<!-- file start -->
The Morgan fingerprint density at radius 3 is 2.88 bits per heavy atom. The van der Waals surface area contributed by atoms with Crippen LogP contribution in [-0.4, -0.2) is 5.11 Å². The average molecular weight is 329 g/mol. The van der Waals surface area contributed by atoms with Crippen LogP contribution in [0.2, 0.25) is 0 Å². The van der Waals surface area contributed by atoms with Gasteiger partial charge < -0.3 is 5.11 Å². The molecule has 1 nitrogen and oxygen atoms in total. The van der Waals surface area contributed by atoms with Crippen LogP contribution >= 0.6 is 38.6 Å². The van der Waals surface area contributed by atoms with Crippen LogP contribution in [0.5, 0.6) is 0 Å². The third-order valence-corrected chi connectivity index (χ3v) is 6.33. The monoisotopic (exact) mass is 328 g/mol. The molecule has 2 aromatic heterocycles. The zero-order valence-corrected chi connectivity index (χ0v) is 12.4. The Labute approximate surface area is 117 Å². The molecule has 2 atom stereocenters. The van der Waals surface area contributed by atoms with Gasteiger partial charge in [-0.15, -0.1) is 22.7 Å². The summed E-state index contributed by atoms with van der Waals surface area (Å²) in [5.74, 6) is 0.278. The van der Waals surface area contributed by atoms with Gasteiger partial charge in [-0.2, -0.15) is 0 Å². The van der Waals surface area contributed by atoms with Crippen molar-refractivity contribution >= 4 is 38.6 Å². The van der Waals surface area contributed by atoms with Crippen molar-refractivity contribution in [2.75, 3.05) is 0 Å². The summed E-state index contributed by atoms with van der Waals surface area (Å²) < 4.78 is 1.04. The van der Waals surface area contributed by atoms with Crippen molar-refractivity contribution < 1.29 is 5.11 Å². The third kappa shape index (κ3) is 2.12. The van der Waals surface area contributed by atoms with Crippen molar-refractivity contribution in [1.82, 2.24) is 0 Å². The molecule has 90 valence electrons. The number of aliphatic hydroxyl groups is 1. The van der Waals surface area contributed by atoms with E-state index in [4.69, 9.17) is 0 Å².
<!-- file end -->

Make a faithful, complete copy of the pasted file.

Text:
The Morgan fingerprint density at radius 3 is 2.88 bits per heavy atom. The van der Waals surface area contributed by atoms with Crippen LogP contribution in [-0.4, -0.2) is 5.11 Å². The average molecular weight is 329 g/mol. The van der Waals surface area contributed by atoms with Crippen LogP contribution in [0.2, 0.25) is 0 Å². The van der Waals surface area contributed by atoms with Gasteiger partial charge < -0.3 is 5.11 Å². The molecule has 1 nitrogen and oxygen atoms in total. The van der Waals surface area contributed by atoms with Crippen LogP contribution >= 0.6 is 38.6 Å². The van der Waals surface area contributed by atoms with Crippen LogP contribution in [0.5, 0.6) is 0 Å². The third-order valence-corrected chi connectivity index (χ3v) is 6.33. The monoisotopic (exact) mass is 328 g/mol. The molecule has 2 aromatic heterocycles. The zero-order valence-corrected chi connectivity index (χ0v) is 12.4. The Labute approximate surface area is 117 Å². The molecule has 2 atom stereocenters. The van der Waals surface area contributed by atoms with Gasteiger partial charge in [-0.15, -0.1) is 22.7 Å². The summed E-state index contributed by atoms with van der Waals surface area (Å²) in [5.74, 6) is 0.278. The van der Waals surface area contributed by atoms with Gasteiger partial charge in [-0.2, -0.15) is 0 Å². The van der Waals surface area contributed by atoms with Crippen molar-refractivity contribution >= 4 is 38.6 Å². The van der Waals surface area contributed by atoms with Crippen molar-refractivity contribution in [2.75, 3.05) is 0 Å². The summed E-state index contributed by atoms with van der Waals surface area (Å²) < 4.78 is 1.04. The van der Waals surface area contributed by atoms with Crippen molar-refractivity contribution < 1.29 is 5.11 Å². The third kappa shape index (κ3) is 2.12. The van der Waals surface area contributed by atoms with Crippen molar-refractivity contribution in [1.82, 2.24) is 0 Å². The molecule has 90 valence electrons. The number of aliphatic hydroxyl groups is 1. The van der Waals surface area contributed by atoms with E-state index in [4.69, 9.17) is 0 Å².